• words;
  • phrases;
  • slogans;
  • symbols;
  • labels;
  • sounds;
  • shapes; or
  • any combination of these.

When you have trade mark rights, you gain various legal benefits. You can prevent others from using your trade mark for their own gain, and discourage other businesses from trying to register similar or identical trade marks. To successfully register your trade mark, you need to do so through the Intellectual Property Office of New Zealand (IPONZ), which assesses your trade mark against specific criteria.

Distinctiveness and Your Competitors

One part of this criteria relates to the distinctiveness of your trade mark and whether it is too generic to refer to your business alone. If your trade mark is too descriptive or generic, IPONZ is less likely to accept your application. Such marks can include those that might describe your product’s:

  • kind;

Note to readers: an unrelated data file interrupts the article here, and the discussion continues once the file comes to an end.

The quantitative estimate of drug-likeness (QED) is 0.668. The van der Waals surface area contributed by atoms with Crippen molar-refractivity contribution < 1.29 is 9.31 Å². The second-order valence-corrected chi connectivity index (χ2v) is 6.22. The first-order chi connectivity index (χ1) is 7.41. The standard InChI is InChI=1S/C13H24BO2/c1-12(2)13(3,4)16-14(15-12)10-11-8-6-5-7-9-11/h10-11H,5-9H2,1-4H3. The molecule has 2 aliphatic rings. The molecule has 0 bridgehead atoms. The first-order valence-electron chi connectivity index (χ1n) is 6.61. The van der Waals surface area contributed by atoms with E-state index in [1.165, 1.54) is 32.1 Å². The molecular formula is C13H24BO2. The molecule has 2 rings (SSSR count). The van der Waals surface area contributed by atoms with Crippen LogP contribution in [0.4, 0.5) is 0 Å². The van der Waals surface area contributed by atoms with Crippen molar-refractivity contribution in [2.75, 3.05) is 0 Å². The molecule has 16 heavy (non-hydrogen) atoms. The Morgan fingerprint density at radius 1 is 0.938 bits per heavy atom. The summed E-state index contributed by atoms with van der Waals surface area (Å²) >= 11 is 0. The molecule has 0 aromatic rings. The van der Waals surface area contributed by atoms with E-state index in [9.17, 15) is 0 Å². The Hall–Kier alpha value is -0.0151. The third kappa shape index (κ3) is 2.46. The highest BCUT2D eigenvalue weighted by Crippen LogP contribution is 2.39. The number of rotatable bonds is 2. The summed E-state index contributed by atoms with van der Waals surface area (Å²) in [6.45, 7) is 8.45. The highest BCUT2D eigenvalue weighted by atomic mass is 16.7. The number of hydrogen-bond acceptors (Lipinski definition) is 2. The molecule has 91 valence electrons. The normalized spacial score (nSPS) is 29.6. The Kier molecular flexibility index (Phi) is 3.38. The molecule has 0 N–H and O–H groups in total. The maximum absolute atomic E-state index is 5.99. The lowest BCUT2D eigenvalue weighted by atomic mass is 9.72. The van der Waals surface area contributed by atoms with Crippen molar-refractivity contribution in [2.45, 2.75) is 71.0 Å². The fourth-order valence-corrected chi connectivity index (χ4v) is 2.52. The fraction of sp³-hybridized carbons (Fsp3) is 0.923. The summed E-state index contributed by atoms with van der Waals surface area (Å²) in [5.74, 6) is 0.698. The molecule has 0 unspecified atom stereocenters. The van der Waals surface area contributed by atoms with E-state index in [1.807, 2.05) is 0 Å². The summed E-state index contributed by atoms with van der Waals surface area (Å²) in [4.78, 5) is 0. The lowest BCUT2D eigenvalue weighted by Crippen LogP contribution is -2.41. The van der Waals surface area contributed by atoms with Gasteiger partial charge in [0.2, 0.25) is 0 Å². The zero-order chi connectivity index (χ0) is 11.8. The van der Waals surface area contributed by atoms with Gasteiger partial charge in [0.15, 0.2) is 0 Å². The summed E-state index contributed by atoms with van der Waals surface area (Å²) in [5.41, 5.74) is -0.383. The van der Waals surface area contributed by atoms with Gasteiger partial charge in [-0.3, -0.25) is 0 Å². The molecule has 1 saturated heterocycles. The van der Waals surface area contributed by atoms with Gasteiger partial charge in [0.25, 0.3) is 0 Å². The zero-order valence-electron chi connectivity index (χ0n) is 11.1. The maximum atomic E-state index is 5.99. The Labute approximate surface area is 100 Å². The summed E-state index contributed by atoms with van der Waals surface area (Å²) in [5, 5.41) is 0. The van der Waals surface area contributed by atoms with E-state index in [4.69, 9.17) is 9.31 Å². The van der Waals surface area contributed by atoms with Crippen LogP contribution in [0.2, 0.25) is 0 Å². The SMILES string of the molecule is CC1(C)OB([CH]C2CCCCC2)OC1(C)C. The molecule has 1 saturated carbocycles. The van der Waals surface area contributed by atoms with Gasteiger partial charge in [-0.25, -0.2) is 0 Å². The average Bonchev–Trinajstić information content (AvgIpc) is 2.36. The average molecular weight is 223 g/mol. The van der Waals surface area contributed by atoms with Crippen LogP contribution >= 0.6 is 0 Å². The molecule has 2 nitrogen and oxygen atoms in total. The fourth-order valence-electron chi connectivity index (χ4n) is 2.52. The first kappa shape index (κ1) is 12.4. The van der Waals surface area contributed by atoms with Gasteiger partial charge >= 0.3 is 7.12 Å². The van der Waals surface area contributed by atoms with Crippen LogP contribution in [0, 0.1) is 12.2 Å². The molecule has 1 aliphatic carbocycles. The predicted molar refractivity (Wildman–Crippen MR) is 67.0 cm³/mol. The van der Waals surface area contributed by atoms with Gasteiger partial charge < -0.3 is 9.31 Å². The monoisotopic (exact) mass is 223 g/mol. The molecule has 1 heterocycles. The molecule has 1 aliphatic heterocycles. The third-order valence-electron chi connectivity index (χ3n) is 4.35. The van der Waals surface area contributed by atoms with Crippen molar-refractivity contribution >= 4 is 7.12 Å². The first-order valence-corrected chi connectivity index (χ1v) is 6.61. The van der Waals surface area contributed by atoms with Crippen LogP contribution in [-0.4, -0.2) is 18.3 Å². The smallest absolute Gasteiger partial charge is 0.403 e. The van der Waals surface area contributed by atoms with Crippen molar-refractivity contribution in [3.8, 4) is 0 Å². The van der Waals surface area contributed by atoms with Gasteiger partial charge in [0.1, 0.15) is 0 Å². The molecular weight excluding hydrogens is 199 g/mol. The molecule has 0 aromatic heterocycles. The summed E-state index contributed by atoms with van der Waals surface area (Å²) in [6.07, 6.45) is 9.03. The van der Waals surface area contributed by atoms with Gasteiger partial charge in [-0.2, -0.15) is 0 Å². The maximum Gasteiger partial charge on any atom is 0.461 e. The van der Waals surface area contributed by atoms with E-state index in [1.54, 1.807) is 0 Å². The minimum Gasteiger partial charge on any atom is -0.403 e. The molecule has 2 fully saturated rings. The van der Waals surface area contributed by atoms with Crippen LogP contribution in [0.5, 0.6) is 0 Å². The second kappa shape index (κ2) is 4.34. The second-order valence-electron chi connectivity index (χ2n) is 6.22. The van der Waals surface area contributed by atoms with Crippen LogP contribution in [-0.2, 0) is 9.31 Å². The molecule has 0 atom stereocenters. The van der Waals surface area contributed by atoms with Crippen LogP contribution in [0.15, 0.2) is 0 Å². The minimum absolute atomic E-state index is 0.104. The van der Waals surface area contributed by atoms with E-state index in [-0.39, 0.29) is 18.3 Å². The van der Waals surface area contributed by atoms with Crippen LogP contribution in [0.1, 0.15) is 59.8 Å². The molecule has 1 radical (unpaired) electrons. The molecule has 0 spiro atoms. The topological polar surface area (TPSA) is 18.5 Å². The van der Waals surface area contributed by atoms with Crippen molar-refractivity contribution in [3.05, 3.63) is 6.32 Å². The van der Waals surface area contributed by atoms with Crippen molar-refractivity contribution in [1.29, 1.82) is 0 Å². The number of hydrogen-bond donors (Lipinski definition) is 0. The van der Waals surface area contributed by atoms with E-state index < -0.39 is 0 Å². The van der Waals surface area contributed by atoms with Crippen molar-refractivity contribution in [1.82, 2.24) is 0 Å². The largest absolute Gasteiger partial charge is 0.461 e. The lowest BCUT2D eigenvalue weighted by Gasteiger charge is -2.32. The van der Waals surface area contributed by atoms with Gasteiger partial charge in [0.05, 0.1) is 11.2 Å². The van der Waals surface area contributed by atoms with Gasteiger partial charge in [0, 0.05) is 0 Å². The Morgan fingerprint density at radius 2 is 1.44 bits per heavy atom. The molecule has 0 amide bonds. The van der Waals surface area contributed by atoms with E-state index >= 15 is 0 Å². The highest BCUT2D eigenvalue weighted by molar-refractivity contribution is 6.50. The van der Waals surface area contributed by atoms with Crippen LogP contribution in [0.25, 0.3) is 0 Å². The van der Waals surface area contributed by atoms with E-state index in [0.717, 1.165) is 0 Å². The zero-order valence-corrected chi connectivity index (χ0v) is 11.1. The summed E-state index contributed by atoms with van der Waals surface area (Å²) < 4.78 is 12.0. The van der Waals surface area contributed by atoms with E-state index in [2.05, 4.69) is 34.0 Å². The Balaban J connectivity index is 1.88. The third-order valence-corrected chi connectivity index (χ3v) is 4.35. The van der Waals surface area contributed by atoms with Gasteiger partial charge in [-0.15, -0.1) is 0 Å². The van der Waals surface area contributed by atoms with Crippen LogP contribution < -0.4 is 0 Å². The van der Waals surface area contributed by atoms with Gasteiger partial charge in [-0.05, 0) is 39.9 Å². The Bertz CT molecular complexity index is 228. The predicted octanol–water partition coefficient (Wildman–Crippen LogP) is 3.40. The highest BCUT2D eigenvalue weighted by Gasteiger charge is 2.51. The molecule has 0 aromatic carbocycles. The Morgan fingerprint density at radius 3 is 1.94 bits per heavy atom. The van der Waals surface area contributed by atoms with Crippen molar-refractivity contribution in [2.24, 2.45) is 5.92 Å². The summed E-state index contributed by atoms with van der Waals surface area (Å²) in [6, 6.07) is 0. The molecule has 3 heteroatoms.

• intended purpose;
  • quality;
  • value;
  • geographical origin; or
  • particular characteristics.

IPONZ will not register such descriptive terms because this will prevent your competitors from using those terms to describe their goods or services in your industry. Therefore, whether you can register a trade mark in a common keyword will depend on the nature of the keyword itself. If it is too common, and people use it as a part of everyday conversation to describe the goods or services your trade mark relates to, IPONZ likely will not accept it as a trade mark.

Trade Mark Essentials in New Zealand

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For instance, if you tried to register a trade mark for the word “music” concerning your speaker products, you would not be successful in your application. This is because your competitors would need to use the word “music” to describe the functioning of their speakers. You cannot use trade mark registration to monopolise its usage in this case.

Conduct a Thorough Trade Mark Check